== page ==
The Justice concluded that “Several other statutes apply to the County Treasurer, but do not grant the County Treasurer exclusive power to perform specific functions. For example, § 155.021 (Tex. Local Gov't Code) considers deductions. That section states, 'the County Treasurer or, if another officer is specified by law, that other officer shall make deductions from, or take other similar actions with regard to, the compensation of county employees...'”

In Tarrant County, the voters abolished the Treasurer's office entirely through an amendment to the state constitution and all duties were transferred to the County Auditor, who now serves as the chief financial officer, reporting directly to the county judge and commissioners court under the appellate jurisdiction of the district judges.

Fayette and Nueces Counties have made similar adjustments by eliminating the office of County Treasurer.

The level of tension between the Commissioners Court and the Treasurer goes back to a previous County Auditor's alleged unilateral action of giving himself a generous raise without first seeking the Court's approval.

Weldon Wells raised his salary to a new level when former Sheriff Jack Harwell signed a contract to allow Civigenics, Inc., which is a New Jersey corporation now named Community Education Centers, to operate the County Jail. In doing so, Sheriff Harwell accepted a monthly stipend of $1,000 from the corporation for a $12,000 per year salary adjustment for his overall supervision of the contract.

Mr. Wells made a decision that he should raise his own salary to be commensurate with the Sheriff's. Treasurer Bill Helton noticed the change in the figures immediately.
The maneuver is said to have cost Mr. Wells his job. As it turns out, the Commissioners Court is in direct supervision of an appointed official such as the County Auditor, as long as it does not abuse its authority.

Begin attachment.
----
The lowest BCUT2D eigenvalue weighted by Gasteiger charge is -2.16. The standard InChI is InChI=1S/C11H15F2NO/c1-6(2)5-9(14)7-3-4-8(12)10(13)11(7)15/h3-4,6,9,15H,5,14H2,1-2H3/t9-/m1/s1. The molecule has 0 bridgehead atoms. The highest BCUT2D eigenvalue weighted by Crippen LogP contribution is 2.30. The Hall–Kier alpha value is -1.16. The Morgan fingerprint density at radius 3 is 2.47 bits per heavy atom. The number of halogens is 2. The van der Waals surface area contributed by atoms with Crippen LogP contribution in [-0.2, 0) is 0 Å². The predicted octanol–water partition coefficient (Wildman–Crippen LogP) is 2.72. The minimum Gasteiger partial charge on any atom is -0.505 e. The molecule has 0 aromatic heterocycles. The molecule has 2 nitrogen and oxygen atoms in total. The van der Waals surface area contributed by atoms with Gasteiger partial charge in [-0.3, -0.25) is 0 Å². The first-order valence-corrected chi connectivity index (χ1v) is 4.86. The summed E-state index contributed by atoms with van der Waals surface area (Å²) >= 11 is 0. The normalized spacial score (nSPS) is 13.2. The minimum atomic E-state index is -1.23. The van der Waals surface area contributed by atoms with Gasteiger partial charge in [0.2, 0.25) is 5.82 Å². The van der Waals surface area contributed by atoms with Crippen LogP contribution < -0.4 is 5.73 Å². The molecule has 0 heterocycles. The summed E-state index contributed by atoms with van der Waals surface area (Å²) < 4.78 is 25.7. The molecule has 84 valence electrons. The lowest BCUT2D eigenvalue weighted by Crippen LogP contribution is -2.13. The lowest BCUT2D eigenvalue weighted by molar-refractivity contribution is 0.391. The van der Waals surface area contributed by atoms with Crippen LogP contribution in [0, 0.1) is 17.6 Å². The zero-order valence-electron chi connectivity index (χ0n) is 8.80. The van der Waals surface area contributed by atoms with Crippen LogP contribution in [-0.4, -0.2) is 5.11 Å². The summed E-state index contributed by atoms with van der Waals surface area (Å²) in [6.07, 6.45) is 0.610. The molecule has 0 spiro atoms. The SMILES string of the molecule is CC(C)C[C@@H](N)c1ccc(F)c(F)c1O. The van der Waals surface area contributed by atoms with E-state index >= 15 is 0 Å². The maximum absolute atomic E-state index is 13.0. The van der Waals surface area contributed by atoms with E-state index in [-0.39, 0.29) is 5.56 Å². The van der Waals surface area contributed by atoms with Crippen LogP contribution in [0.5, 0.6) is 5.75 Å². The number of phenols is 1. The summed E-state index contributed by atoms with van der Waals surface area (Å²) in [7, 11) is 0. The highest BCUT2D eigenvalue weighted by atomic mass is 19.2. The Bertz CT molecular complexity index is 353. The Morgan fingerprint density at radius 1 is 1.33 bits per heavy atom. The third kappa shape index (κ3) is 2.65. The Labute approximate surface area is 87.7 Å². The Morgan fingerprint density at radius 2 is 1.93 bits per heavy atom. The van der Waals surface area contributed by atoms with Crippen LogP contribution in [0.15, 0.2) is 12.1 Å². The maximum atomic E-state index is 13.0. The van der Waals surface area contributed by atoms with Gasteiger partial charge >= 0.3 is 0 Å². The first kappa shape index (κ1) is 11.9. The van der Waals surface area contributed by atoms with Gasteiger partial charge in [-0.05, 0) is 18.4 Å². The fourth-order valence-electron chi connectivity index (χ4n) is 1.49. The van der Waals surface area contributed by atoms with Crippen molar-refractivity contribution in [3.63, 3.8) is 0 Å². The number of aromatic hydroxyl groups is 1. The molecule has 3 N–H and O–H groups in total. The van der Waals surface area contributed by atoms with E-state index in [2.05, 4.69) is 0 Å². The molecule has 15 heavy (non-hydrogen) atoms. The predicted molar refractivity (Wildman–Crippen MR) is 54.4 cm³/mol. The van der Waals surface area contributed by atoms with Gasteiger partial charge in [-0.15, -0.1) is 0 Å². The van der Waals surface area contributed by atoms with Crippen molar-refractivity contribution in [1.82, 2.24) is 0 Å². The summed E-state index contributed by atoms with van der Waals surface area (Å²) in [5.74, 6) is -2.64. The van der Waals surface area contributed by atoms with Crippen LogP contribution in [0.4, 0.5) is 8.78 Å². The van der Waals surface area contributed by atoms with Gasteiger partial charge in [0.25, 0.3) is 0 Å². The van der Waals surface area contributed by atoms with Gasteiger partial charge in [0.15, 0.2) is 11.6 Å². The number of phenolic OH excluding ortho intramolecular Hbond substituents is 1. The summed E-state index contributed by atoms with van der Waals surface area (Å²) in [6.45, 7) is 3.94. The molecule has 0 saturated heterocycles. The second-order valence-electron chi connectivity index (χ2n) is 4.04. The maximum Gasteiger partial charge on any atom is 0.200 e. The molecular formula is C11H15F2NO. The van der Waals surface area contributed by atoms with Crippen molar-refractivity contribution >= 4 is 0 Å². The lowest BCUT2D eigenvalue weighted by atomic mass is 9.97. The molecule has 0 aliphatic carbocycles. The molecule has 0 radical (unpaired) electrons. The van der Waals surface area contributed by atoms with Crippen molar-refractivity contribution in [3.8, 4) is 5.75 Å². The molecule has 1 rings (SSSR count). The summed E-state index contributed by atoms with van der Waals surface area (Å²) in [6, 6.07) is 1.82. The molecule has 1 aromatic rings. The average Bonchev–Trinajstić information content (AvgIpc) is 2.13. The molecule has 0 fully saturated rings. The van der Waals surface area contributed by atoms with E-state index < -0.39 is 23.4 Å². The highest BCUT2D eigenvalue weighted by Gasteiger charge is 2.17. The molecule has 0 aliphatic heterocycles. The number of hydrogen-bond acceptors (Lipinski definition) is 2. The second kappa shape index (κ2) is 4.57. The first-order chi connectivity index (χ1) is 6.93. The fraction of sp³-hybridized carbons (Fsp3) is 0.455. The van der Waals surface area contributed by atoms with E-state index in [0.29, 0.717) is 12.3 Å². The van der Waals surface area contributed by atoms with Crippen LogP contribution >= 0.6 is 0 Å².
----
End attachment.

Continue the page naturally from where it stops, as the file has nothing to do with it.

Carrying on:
According to Justice Baker's holding, “Case law defines the scope of the district court's jurisdiction. A party can invoke the district court's constitutional supervisory control over a Commissioners Court judgment only when the Commissioners Court acts beyond its jurisdiction or clearly abuses the discretion conferred upon the Commissioners Court by law.”

Some of the ministerial or “core” duties of the Treasurer prescribed by the Legislature include:

The Local Gov't Code, § 113.001, declares that the Treasurer “shall keep an account of the receipts and expenditures of all money that the treasurer receives by virtue of the office and of all debts due and owed by the county. The treasurer shall keep accurate, detailed accounts of all the transactions of the treasurer's office.”

“The county treasurer shall receive all money belonging to the county from whatever source it may be derived,” declares § 113.002 of the code.

1 comment:

  1. The last time the Commissioners' Court transferred constitutional duties from an elected official to an appointed official, the result was the wholesale issuance of "get out of jail free" PR bonds.